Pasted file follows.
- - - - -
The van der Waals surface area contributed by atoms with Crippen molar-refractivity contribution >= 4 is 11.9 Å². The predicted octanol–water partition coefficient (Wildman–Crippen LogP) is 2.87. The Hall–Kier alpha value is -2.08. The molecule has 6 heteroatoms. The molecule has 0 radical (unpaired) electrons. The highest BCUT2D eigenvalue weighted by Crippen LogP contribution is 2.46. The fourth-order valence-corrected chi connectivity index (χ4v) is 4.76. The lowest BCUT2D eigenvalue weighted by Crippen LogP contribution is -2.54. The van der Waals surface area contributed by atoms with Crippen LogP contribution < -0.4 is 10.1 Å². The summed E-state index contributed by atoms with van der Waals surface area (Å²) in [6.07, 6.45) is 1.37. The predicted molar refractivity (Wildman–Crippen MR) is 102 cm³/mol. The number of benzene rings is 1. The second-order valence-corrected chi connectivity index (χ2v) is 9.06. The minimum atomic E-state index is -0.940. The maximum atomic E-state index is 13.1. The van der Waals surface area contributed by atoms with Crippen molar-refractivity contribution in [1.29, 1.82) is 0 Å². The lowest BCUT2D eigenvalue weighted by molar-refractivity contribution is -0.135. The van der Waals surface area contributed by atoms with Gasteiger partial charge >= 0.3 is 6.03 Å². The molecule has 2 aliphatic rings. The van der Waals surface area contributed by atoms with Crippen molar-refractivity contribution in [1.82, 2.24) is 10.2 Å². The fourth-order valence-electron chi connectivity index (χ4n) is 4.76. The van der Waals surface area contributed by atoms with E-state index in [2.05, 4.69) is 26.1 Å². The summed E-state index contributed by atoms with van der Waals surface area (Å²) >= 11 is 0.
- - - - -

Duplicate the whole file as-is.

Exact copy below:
The van der Waals surface area contributed by atoms with Crippen molar-refractivity contribution >= 4 is 11.9 Å². The predicted octanol–water partition coefficient (Wildman–Crippen LogP) is 2.87. The Hall–Kier alpha value is -2.08. The molecule has 6 heteroatoms. The molecule has 0 radical (unpaired) electrons. The highest BCUT2D eigenvalue weighted by Crippen LogP contribution is 2.46. The fourth-order valence-corrected chi connectivity index (χ4v) is 4.76. The lowest BCUT2D eigenvalue weighted by Crippen LogP contribution is -2.54. The van der Waals surface area contributed by atoms with Crippen LogP contribution < -0.4 is 10.1 Å². The summed E-state index contributed by atoms with van der Waals surface area (Å²) in [6.07, 6.45) is 1.37. The predicted molar refractivity (Wildman–Crippen MR) is 102 cm³/mol. The number of benzene rings is 1. The second-order valence-corrected chi connectivity index (χ2v) is 9.06. The minimum atomic E-state index is -0.940. The maximum atomic E-state index is 13.1. The van der Waals surface area contributed by atoms with Crippen molar-refractivity contribution in [1.29, 1.82) is 0 Å². The lowest BCUT2D eigenvalue weighted by molar-refractivity contribution is -0.135. The van der Waals surface area contributed by atoms with Gasteiger partial charge >= 0.3 is 6.03 Å². The molecule has 2 aliphatic rings. The van der Waals surface area contributed by atoms with Crippen molar-refractivity contribution in [1.82, 2.24) is 10.2 Å². The fourth-order valence-electron chi connectivity index (χ4n) is 4.76. The van der Waals surface area contributed by atoms with E-state index in [2.05, 4.69) is 26.1 Å². The summed E-state index contributed by atoms with van der Waals surface area (Å²) >= 11 is 0.